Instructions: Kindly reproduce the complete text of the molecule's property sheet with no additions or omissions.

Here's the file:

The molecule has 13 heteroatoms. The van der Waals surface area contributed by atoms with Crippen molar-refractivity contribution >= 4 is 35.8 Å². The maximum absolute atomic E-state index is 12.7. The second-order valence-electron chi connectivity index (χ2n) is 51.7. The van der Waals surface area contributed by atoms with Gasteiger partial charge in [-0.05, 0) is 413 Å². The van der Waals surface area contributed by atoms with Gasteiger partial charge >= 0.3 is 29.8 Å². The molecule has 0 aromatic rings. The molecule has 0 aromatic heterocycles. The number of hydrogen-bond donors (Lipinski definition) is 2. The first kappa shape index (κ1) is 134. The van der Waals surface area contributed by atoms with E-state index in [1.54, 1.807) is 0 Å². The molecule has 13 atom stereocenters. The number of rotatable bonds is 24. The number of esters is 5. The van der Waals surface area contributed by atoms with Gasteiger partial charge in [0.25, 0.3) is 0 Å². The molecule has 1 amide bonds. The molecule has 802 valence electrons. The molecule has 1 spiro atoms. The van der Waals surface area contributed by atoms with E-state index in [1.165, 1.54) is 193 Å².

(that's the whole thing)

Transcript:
The molecule has 13 heteroatoms. The van der Waals surface area contributed by atoms with Crippen molar-refractivity contribution >= 4 is 35.8 Å². The maximum absolute atomic E-state index is 12.7. The second-order valence-electron chi connectivity index (χ2n) is 51.7. The van der Waals surface area contributed by atoms with Gasteiger partial charge in [-0.05, 0) is 413 Å². The van der Waals surface area contributed by atoms with Gasteiger partial charge >= 0.3 is 29.8 Å². The molecule has 0 aromatic rings. The molecule has 0 aromatic heterocycles. The number of hydrogen-bond donors (Lipinski definition) is 2. The first kappa shape index (κ1) is 134. The van der Waals surface area contributed by atoms with E-state index in [1.54, 1.807) is 0 Å². The molecule has 13 atom stereocenters. The number of rotatable bonds is 24. The number of esters is 5. The van der Waals surface area contributed by atoms with Gasteiger partial charge in [0.25, 0.3) is 0 Å². The molecule has 1 amide bonds. The molecule has 802 valence electrons. The molecule has 1 spiro atoms. The van der Waals surface area contributed by atoms with E-state index in [1.165, 1.54) is 193 Å².